Lies, damn lies, and statistics. – Mark Twain
Never tell me the odds! – Han Solo
I was fortunate enough to have a father who introduced me early on to the wonders of British comedy, especially Monty Python. There’s a particular scene in the movie Life of Brian that has always appealed to me. Brian, the unintended messianic teacher, is trying to give the eager crowd some words of wisdom. He tells them all how they need to find their own path, how they are all unique individuals. “WE ARE ALL UNIQUE!” intones the crowd in perfect unison, followed by one lone voice from high up in a window: “I’m not!”
The absurdity underlies a truth that is, unfortunately, the basis for why a lot of us can’t seem to figure out how to be happy. Dan Gilbert (who, btw, retweeted me recently! Fanboy squee!) explains that at the end of his book, Stumbling on Happiness, that it can be proven, statistically, that the most probable path to happiness lies in a very simple two-step process (apologies for both this vast oversimplification and for the spoiler at the end of the book):
- Figure out what other people similar to you have done to be happy.
- Do that.
Seriously, that’s all there is to it. And with the pattern-recognition abilities I described in the prior post, it seems like that would be the easiest thing in the world to manage, right?
There’s one problem: we don’t think the rules apply to us.
The Special Snowflake
“If you are like most people, then like most people, you don’t know you’re like most people.” – Dan Gilbert
This is the thing: studies have shown that most of us believe we are above average. Read that sentence again, and think about the implications. Most of us feel that we are, to quote Mr. Gilbert one last time, “…more athletic, intelligent, organized, ethical, logical, interesting, open-minded, and healthy-not to mention more attractive.” Yet obviously, mathematically speaking, that is not the case.
Screw mathematics, though, we like to believe that whatever the rules, we are the exception. I write this entry in a city based on the fact that people believe they will be winners in games of chance that they know are set up against them. Casinos do not make money by giving it out, and the psychology of how they make you believe that if you just stay a little longer you might win is a fascinating subject. Lotteries make for similar situations – people know that in order for the gigantic money prize to be there, lots of people have to play and lose. But they enjoy the thrill of the belief that they might be the exception.
It’s all based around the illusion of control, and how that can make you feel. One of my favorite studies to read about was the fact that in a game of chance – where winning is based on rolling dice – people tended to be more optimistic that they would win if they threw the dice, as opposed to someone else. If we feel that we have some control or influence over a situation, it makes us happier, even when our rational mind knows that the control is illusory.
Perhaps some of it lies in the idea of blame vs. responsibility. If you roll my dice and I lose, maybe it’s your fault. Or maybe worse you’re somehow taking advantage of me! But if I roll and lose, well, there’s no one to blame but myself. Even better, if I roll and I win, suddenly I can shift my worldview into a whole different framework. I’m a winner! I’m lucky! Nothing can go wrong today!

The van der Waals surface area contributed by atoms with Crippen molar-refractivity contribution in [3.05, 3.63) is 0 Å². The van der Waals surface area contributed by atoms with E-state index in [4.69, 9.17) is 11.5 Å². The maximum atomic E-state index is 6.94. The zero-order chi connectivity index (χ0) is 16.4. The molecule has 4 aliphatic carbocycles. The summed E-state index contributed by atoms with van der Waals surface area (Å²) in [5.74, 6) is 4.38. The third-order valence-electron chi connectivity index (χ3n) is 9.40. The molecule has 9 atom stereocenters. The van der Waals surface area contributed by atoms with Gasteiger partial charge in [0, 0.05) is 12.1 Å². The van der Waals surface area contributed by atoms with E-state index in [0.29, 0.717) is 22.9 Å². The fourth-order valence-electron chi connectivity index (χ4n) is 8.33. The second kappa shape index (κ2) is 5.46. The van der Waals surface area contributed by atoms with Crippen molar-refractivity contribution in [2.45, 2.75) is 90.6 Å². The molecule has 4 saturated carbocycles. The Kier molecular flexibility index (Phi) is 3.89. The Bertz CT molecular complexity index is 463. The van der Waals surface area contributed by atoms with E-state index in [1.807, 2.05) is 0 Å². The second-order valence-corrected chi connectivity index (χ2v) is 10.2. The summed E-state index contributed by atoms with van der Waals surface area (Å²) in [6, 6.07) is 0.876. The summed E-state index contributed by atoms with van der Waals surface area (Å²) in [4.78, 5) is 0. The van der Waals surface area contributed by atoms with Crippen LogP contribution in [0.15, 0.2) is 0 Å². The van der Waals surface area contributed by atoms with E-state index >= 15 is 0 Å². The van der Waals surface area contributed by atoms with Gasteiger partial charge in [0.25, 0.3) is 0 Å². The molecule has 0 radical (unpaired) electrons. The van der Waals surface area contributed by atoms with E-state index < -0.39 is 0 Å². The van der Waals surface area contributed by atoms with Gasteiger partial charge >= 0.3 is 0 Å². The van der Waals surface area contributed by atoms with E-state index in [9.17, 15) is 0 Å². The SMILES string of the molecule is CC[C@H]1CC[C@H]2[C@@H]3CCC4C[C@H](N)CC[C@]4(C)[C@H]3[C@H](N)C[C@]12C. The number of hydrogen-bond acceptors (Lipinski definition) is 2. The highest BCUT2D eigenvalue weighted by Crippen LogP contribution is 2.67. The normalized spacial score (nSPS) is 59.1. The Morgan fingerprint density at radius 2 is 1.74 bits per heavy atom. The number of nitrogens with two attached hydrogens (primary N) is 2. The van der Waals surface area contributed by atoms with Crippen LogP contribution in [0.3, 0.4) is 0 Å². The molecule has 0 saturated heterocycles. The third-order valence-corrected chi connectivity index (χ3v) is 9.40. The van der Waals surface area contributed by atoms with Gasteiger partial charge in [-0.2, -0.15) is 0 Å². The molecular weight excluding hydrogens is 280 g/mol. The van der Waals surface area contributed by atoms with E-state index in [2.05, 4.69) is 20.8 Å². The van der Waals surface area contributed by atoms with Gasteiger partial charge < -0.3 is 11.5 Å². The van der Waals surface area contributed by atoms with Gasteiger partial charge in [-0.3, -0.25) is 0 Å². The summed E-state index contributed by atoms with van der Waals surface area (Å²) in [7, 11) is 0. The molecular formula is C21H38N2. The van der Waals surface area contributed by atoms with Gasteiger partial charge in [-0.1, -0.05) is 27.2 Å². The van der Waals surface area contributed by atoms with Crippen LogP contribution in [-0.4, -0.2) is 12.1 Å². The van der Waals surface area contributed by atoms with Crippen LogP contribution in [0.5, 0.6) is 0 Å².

It seems silly. But at the same time, there is a psychological benefit – ask any baseball player who’s worn his socks through a winning streak, or just ask me how my travelin’ boots and sturdy belt and leather gloves can give me extra endurance when I’m tired and traveling. One of the frequently quoted statistics against playing the lottery is that you have a better chance of making your money back if you flush it down the toilet than if you buy a ticket. A counter-argument is that you don’t get the same feeling of hope and optimism if you don’t buy the ticket, and that’s where the real value is.
That value can even be found in a kind of reverse psychology – if you know the odds are against you, it can cause you to double down and try harder. There was a key moment in boot camp when I was ready to give up. They’d broken me down to the point where none of the surface motivators – wanting to impress my parents, wanting to be with my wife and daughter, wanting to earn the title – were adequate to keep me going. I was ready to give up, and quit.
In that moment, though, there was one thing that kept me going. My father-in-law, who didn’t care for me much back then, had always expressed scorn at my chances of surviving boot camp. He – and, to be honest, most of the other people who knew me – didn’t think I’d make it.
And in that moment of despair, there was simply one fact that kept me going: I would be damned if I was going to prove him right. And so, in a strange way, it was he more than anyone else who gave me what I needed to make it through and become a Marine.
That’s one of my favorite words, and I came across it in a Spider Robinson story. It means “A contradiction between two beliefs or conclusions that are in themselves reasonable.” That’s what we have here in the Uncomfortable Twist; we know that we thrive on patterns, we like to know how we fit into the world, but at the same time we insist that we are somehow apart and different from everything else.
How can both be true? That was the question I was trying to work out…and I think I found the answer, or at least an answer. But you’ll have to wait for part three, in one week.